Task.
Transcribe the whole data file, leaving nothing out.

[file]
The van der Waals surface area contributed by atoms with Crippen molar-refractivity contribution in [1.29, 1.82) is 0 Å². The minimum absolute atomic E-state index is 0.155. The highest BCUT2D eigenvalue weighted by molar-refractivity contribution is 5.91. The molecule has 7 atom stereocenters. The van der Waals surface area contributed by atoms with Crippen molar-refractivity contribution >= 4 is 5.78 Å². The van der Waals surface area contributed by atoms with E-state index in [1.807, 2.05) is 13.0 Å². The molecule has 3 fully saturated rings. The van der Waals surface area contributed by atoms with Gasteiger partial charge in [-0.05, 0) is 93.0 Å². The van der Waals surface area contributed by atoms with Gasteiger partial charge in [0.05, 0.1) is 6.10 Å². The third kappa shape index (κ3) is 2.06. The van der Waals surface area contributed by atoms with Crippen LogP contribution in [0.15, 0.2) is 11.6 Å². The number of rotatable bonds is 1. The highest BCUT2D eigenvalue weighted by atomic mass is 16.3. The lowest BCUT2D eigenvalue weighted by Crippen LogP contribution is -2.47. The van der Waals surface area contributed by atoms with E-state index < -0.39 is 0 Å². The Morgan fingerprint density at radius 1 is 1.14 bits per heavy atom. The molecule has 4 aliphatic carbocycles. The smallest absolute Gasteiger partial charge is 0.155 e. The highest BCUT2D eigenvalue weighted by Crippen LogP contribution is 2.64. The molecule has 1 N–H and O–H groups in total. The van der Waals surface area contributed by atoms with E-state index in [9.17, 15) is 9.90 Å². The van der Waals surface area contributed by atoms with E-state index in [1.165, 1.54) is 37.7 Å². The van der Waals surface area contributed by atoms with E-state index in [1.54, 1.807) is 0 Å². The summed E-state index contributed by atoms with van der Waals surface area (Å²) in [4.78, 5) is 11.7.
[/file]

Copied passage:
The van der Waals surface area contributed by atoms with Crippen molar-refractivity contribution in [1.29, 1.82) is 0 Å². The minimum absolute atomic E-state index is 0.155. The highest BCUT2D eigenvalue weighted by molar-refractivity contribution is 5.91. The molecule has 7 atom stereocenters. The van der Waals surface area contributed by atoms with Crippen molar-refractivity contribution >= 4 is 5.78 Å². The van der Waals surface area contributed by atoms with E-state index in [1.807, 2.05) is 13.0 Å². The molecule has 3 fully saturated rings. The van der Waals surface area contributed by atoms with Gasteiger partial charge in [-0.05, 0) is 93.0 Å². The van der Waals surface area contributed by atoms with Gasteiger partial charge in [0.05, 0.1) is 6.10 Å². The third kappa shape index (κ3) is 2.06. The van der Waals surface area contributed by atoms with Crippen LogP contribution in [0.15, 0.2) is 11.6 Å². The number of rotatable bonds is 1. The highest BCUT2D eigenvalue weighted by atomic mass is 16.3. The lowest BCUT2D eigenvalue weighted by Crippen LogP contribution is -2.47. The van der Waals surface area contributed by atoms with E-state index < -0.39 is 0 Å². The Morgan fingerprint density at radius 1 is 1.14 bits per heavy atom. The molecule has 4 aliphatic carbocycles. The smallest absolute Gasteiger partial charge is 0.155 e. The highest BCUT2D eigenvalue weighted by Crippen LogP contribution is 2.64. The molecule has 1 N–H and O–H groups in total. The van der Waals surface area contributed by atoms with E-state index in [9.17, 15) is 9.90 Å². The van der Waals surface area contributed by atoms with E-state index in [1.165, 1.54) is 37.7 Å². The van der Waals surface area contributed by atoms with E-state index in [1.54, 1.807) is 0 Å². The summed E-state index contributed by atoms with van der Waals surface area (Å²) in [4.78, 5) is 11.7.